Is There Evidence of Racial Disparity in Police Use of Deadly Force? Analyses of Officer-Involved Fatal Shootings in 2015–2016

Joseph Cesario, David J. Johnson, William Terrill

Research output: Contribution to journalArticle

11 Scopus citations


Is there evidence of a Black–White disparity in death by police gunfire in the United States? This is commonly answered by comparing the odds of being fatally shot for Blacks and Whites, with odds benchmarked against each group’s population proportion. However, adjusting for population values has questionable assumptions given the context of deadly force decisions. We benchmark 2 years of fatal shooting data on 16 crime rate estimates. When adjusting for crime, we find no systematic evidence of anti-Black disparities in fatal shootings, fatal shootings of unarmed citizens, or fatal shootings involving misidentification of harmless objects. Multiverse analyses showed only one significant anti-Black disparity of 144 possible tests. Exposure to police given crime rate differences likely accounts for the higher per capita rate of fatal police shootings for Blacks, at least when analyzing all shootings. For unarmed shootings or misidentification shootings, data are too uncertain to be conclusive.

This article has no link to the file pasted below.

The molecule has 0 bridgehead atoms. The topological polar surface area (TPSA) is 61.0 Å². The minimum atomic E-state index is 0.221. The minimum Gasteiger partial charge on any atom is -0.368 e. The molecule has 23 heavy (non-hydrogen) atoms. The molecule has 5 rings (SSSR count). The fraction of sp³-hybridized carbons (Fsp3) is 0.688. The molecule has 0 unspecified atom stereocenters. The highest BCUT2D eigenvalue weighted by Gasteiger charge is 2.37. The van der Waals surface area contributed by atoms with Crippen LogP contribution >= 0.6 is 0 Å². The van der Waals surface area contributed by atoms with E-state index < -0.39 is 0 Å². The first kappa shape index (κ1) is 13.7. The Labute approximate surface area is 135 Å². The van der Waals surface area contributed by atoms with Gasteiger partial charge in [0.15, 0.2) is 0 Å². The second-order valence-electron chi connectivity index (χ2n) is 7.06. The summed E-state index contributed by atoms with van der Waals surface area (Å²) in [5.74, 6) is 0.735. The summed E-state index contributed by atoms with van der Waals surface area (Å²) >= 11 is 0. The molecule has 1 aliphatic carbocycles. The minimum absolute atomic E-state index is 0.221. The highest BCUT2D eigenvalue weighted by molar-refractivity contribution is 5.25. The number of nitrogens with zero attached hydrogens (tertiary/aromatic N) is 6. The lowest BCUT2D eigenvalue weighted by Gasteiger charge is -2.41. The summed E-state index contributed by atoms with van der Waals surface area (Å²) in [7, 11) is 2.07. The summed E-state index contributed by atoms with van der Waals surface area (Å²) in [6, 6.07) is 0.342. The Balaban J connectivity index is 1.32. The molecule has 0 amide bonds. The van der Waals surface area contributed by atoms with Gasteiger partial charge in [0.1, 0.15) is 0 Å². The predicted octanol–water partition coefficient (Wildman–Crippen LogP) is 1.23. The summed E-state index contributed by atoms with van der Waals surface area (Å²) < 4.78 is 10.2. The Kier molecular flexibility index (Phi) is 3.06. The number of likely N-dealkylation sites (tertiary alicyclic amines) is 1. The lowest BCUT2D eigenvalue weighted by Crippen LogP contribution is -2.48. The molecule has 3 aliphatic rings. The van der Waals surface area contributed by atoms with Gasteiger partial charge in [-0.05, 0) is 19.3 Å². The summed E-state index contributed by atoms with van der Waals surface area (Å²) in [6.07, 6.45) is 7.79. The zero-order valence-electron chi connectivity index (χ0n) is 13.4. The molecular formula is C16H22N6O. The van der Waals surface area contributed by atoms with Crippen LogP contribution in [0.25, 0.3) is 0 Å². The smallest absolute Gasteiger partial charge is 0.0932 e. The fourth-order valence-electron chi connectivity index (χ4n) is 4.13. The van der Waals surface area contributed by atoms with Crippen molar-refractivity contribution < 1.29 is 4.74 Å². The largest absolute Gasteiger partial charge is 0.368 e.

Original languageEnglish (US)
JournalSocial Psychological and Personality Science
StateAccepted/In press - Jan 1 2018



  • Black Lives Matter
  • deadly force
  • fatal shootings
  • officer-involved shootings
  • police use of force
  • race bias
  • racial disparity

ASJC Scopus subject areas

  • Social Psychology
  • Clinical Psychology

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